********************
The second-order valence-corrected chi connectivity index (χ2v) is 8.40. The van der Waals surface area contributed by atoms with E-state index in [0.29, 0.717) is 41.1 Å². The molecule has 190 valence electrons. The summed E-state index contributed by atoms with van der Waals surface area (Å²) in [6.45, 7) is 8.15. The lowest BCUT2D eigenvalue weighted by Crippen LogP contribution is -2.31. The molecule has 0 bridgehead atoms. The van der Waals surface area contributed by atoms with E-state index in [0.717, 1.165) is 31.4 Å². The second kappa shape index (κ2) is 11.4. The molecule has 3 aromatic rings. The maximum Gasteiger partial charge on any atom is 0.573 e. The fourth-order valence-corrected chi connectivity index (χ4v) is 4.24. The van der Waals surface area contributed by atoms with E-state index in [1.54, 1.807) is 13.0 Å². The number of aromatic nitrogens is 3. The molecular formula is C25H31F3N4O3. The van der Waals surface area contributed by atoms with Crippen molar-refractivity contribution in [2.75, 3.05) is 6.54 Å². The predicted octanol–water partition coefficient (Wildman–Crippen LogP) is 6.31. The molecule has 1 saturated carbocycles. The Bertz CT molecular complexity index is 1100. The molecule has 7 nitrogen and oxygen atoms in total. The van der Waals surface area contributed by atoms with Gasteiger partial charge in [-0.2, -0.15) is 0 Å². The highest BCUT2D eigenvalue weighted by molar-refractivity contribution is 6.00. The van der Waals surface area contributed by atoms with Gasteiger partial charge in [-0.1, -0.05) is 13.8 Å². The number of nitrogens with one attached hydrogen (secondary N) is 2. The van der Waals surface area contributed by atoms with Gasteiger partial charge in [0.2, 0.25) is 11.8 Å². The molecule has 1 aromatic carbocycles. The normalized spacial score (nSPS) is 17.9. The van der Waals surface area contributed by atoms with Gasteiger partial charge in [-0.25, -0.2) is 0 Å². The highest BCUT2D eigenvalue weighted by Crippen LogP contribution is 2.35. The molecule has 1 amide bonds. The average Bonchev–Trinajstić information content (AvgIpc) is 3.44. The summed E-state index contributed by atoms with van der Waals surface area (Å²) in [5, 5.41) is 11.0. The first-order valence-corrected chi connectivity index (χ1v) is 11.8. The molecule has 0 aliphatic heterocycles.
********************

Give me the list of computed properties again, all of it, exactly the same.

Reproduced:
The second-order valence-corrected chi connectivity index (χ2v) is 8.40. The van der Waals surface area contributed by atoms with E-state index in [0.29, 0.717) is 41.1 Å². The molecule has 190 valence electrons. The summed E-state index contributed by atoms with van der Waals surface area (Å²) in [6.45, 7) is 8.15. The lowest BCUT2D eigenvalue weighted by Crippen LogP contribution is -2.31. The molecule has 0 bridgehead atoms. The van der Waals surface area contributed by atoms with E-state index in [0.717, 1.165) is 31.4 Å². The second kappa shape index (κ2) is 11.4. The molecule has 3 aromatic rings. The maximum Gasteiger partial charge on any atom is 0.573 e. The fourth-order valence-corrected chi connectivity index (χ4v) is 4.24. The van der Waals surface area contributed by atoms with E-state index in [1.54, 1.807) is 13.0 Å². The number of aromatic nitrogens is 3. The molecular formula is C25H31F3N4O3. The van der Waals surface area contributed by atoms with Crippen molar-refractivity contribution in [2.75, 3.05) is 6.54 Å². The predicted octanol–water partition coefficient (Wildman–Crippen LogP) is 6.31. The molecule has 1 saturated carbocycles. The Bertz CT molecular complexity index is 1100. The molecule has 7 nitrogen and oxygen atoms in total. The van der Waals surface area contributed by atoms with Gasteiger partial charge in [-0.2, -0.15) is 0 Å². The highest BCUT2D eigenvalue weighted by molar-refractivity contribution is 6.00. The van der Waals surface area contributed by atoms with Gasteiger partial charge in [-0.1, -0.05) is 13.8 Å². The number of nitrogens with one attached hydrogen (secondary N) is 2. The van der Waals surface area contributed by atoms with Gasteiger partial charge in [0.2, 0.25) is 11.8 Å². The molecule has 1 aromatic carbocycles. The normalized spacial score (nSPS) is 17.9. The van der Waals surface area contributed by atoms with Gasteiger partial charge in [-0.25, -0.2) is 0 Å². The highest BCUT2D eigenvalue weighted by Crippen LogP contribution is 2.35. The molecule has 1 amide bonds. The average Bonchev–Trinajstić information content (AvgIpc) is 3.44. The summed E-state index contributed by atoms with van der Waals surface area (Å²) in [5, 5.41) is 11.0. The first-order valence-corrected chi connectivity index (χ1v) is 11.8. The molecule has 0 aliphatic heterocycles.